I had a great time at the CTN Animation Expo this last weekend. Not only did I get to see a lot of industry friends, but I also got to meet a lot of new people. I also got to hear a lot of great discussions, and meet some of the animation legends.
I had the pleasure to hear Ken Duncan talk about his studio that he started 8 years ago, and was excited to get to sit next to him in a “Meet Ken Duncan” discussion. Ken worked at Disney for many years, and is best known for his female characters that he was supervising animator on. This includes Meg from “Hercules”, and Jane from “Tarzan”. I learned of Ken and his company Duncan Studio while working on the DreamWorks Animation’s Kung Fu Panda DVD featurette. We were doing the CG bookend animation, while his studio worked on the 2D animation part. I’m hoping for a chance to get to meet him for lunch sometime, and to see his studio. Fingers crossed.
On Saturday morning I started my day out going to a tribute to the Late Robin Williams with film directors John Musker, Ron Clements, Jerry Rees, Bill Kroyer, and supervising animator Eric Goldberg. They have all worked with Robin Williams, and they wanted to honor him by sharing their experiences working with him.
It was really great to hear them talk about their memories of Robin Williams. When Jerry Rees was talking about his experience he talked about directing “Back to Neverland”. For anyone that remembers the Animation tour at Disney/MGM Studios at Walt Disney World where you get to go on a walking tour through the animation studio you will have seen this. Sadly the animation tour and the Florida animation studio is no longer around, but it was one of my favorite attractions. It is also one that I worked at when I did the Walt Disney World College Program Internship my 2002 spring and summer semester in college. The tour started out by everyone coming into a small theatre where they played “Back to Neverland”. It had Walter Cronkite, and Robin Williams, and they turned Robin into an animated character to show you how animation works. If you have not had the privilege of seeing it on the tour, I will include an extremely poor quality version I found on YouTube.
Working as a tour guide I had to introduce the film, and then watch it around 4 to 5 times a day. I loved it and never got sick of it. When I learned that Jerry Rees was the director, I was overly excited. Later that day I ran into Jerry and John Musker, and told them about my animation tour guide days. They were very nice, and I had a great conversation with them. They were also kind enough to take a photo with me.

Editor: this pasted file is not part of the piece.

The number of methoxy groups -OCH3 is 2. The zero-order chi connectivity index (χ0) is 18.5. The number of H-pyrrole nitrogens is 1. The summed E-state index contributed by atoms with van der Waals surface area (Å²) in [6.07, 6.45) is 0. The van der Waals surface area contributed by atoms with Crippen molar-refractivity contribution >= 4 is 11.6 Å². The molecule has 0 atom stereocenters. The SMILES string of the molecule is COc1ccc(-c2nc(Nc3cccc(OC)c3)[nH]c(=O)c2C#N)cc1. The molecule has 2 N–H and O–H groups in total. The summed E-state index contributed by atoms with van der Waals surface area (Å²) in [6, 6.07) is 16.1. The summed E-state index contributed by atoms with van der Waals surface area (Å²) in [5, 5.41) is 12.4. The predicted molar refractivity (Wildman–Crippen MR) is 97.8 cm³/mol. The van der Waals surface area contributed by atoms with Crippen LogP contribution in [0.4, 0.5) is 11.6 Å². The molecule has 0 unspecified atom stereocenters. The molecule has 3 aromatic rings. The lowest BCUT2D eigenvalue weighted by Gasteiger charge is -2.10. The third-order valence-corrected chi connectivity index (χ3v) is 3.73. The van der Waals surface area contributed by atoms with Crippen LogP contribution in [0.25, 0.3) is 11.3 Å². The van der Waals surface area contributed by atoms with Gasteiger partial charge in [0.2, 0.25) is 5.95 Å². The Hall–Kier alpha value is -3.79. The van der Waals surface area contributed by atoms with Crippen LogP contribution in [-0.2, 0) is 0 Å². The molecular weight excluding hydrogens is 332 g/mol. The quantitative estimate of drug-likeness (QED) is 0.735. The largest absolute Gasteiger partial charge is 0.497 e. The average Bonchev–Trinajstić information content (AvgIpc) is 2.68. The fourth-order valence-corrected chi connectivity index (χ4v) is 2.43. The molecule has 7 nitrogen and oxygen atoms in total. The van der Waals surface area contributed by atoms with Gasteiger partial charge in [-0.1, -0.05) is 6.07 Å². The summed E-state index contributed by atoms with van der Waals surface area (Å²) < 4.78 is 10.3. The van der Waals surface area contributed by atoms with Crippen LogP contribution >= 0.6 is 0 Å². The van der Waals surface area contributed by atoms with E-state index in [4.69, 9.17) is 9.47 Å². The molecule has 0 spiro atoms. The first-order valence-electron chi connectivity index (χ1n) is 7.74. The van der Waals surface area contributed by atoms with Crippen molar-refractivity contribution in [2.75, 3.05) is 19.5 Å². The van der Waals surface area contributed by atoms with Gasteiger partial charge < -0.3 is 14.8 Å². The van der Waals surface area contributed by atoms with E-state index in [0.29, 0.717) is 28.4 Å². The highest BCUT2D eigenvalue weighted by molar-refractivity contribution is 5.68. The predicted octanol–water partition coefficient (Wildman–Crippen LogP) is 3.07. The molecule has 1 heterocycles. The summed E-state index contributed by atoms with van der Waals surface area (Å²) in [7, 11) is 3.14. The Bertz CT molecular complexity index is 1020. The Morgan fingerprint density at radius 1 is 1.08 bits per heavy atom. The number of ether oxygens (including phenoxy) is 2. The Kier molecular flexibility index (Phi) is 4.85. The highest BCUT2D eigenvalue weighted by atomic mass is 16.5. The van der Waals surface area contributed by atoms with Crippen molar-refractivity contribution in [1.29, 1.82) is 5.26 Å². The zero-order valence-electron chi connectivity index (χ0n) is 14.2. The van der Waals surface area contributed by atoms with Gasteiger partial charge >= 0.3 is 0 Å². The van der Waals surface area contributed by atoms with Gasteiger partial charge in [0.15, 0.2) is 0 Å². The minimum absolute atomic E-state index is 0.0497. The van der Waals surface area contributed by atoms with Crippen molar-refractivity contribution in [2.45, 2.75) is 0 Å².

The rest of the weekend was a mix of going to different workshops, some of which were ones taught by friends of mine, and walking around on the exhibition floor. It was really nice getting to make a lot of new contacts with artists, and meet some extremely talented people. It was interesting that majority of the people I met were trying to get jobs at one of the major studios, and I’m the crazy guy that had a studio job and left on my own free will. Maybe that is a sign that I’m a little crazy, but I’m okay with that.
One of the best things of the week was seeing these amazing projects everyone was working on. It really inspired me to want to try and pull a team together, and make an animated short. There were several people there that got their projects entirely funded by crowd funding. I met animator James Lopez that did a Indiegogo campaign to raise money to make an animated short. He raised almost 1/2 a million dollars so far which is enough money to make 4 animated shorts if not more. I’m sure that is the exception to the norm, but it is still a fun thought to play around with. In closing I had a great time at the conference, and I’m looking forward to going again next year. Who knows, maybe I will get a booth for my company next year.
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